Nate Parker’s The Birth of a Nation screened at Sundance last night to what’s being described as a “thunderous” standing ovation, one that lasted several minutes, included “shaken and sobbing” patrons, and overall indicated that the famously fickle audience was here for Parker’s directing debut. Clearly, several studio heads were paying attention: Deadline reports that Birth almost immediately incited an expensive bidding war, with Sony Pictures, The Weinstein Company, Netflix, and Fox Searchlight duking it out for the rights to the film. Sony and the deep-pocketed Weinsteins bid in the mid-eight figures, and Netflix put up a stunning $20 million (this after the company announced they were spending a cool $6 billion on programming this year, no big deal), but ultimately, Fox Searchlight emerged victorious, paying around $17.5 million to acquire international rights to the film.
The deal’s not totally final yet, but, according to Deadline, it still marks one of the “most freewheeling, all-night bidding battles ever seen in Park City,” with its final number beating the $10.5 million deal for Little Miss Sunshine in 2006 and the $10 million deal for Hamlet 2 in 2008. Why did Fox win with a lower bid than Netflix, though? Likely because, explains Deadline, the studio helped 12 Years a Slave win an Oscar for Best Picture back in 2013, and Parker’s film is already garnering comparisons to Steve McQueen’s film. Like 12 Years A Slave, The Birth of a Nation follows a young black man as he fights for freedom from slavery: Nat Turner (played by Parker), a former slave who led a liberation movement in 1831 to free enslaved African-Americans in Virginia. Turner’s attempt led to a “violent retaliation,” one that Parker apparently recreates with brutal scenes of crushed skulls and burning bodies.
The Birth of a Nation — which boldly takes its title from D.W. Griffith’s famously racist 1915 film of the same name — is already garnering rave reviews, with Bilge Ebiri’s Vulture calling it “a beautiful, reflective film even as it is also a brutal, visceral one,” and Variety‘s Justin Chang praising it as a “biographical drama steeped equally in grace and horror,” and noting that its timing — coinciding with the Black Lives Matter movement and the continuous fight for racial equality in America — is ideal for provoking debate, discussion, and understanding. “The Birth of a Nation exists to provoke a serious debate about the necessity and limitations of empathy, the morality of retaliatory violence, and the ongoing black struggle for justice and equality in this country. It earns that debate and then some.”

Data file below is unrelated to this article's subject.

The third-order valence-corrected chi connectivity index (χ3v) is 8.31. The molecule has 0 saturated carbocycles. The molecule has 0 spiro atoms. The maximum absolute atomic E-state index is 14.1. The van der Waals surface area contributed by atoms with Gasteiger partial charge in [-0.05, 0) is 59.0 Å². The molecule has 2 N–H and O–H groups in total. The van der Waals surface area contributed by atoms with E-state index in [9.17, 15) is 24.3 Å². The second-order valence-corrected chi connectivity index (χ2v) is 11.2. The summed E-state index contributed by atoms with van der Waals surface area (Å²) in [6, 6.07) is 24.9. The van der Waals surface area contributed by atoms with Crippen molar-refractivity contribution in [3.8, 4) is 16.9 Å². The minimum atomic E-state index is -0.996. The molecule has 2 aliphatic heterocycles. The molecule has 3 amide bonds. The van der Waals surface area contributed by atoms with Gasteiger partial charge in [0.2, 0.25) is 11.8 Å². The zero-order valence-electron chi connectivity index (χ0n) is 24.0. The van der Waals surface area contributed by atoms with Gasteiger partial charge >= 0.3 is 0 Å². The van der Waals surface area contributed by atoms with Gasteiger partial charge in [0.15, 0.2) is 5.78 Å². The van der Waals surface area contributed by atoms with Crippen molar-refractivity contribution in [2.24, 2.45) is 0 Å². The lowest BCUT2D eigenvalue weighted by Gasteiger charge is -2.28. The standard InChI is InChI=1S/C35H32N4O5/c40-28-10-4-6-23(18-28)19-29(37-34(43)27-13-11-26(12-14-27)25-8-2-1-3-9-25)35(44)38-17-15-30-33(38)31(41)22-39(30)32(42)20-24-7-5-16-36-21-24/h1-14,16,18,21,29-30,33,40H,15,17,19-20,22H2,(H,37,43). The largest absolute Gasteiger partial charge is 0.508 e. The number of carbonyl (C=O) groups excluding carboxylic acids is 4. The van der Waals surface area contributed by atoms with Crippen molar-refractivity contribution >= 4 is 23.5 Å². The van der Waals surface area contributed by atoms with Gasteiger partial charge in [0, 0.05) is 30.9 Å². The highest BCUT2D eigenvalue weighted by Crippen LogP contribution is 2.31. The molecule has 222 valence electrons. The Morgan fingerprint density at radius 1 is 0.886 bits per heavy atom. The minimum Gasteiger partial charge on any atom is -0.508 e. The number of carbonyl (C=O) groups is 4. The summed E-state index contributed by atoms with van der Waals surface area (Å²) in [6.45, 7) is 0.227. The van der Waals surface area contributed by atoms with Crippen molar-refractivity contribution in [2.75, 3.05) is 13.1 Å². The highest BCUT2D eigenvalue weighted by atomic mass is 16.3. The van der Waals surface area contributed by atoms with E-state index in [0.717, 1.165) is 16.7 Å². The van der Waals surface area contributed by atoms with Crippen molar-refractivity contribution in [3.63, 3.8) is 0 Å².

Of course, The Birth of a Nation is also a hugely promising vehicle for Parker, who worked to write, direct, and produce the film for nearly seven years and, by all accounts, threw everything he had into making it a reality. As he told The Hollywood Reporter, he was regularly informed that the film wouldn’t “work” because “movies with black leads don’t play internationally; a period film with big fight scenes would be too expensive; it was too violent; it wouldn’t work without a big box-office star leading it; Turner was too controversial.” Now, Birth represents one of the biggest deals ever made at any film festival, encroaching on the $20 million Focus paid for Nocturnal Animals at Cannes 2015 and that Paramount paid for Story of Your Life at Cannes 2014. Some might call that “working.”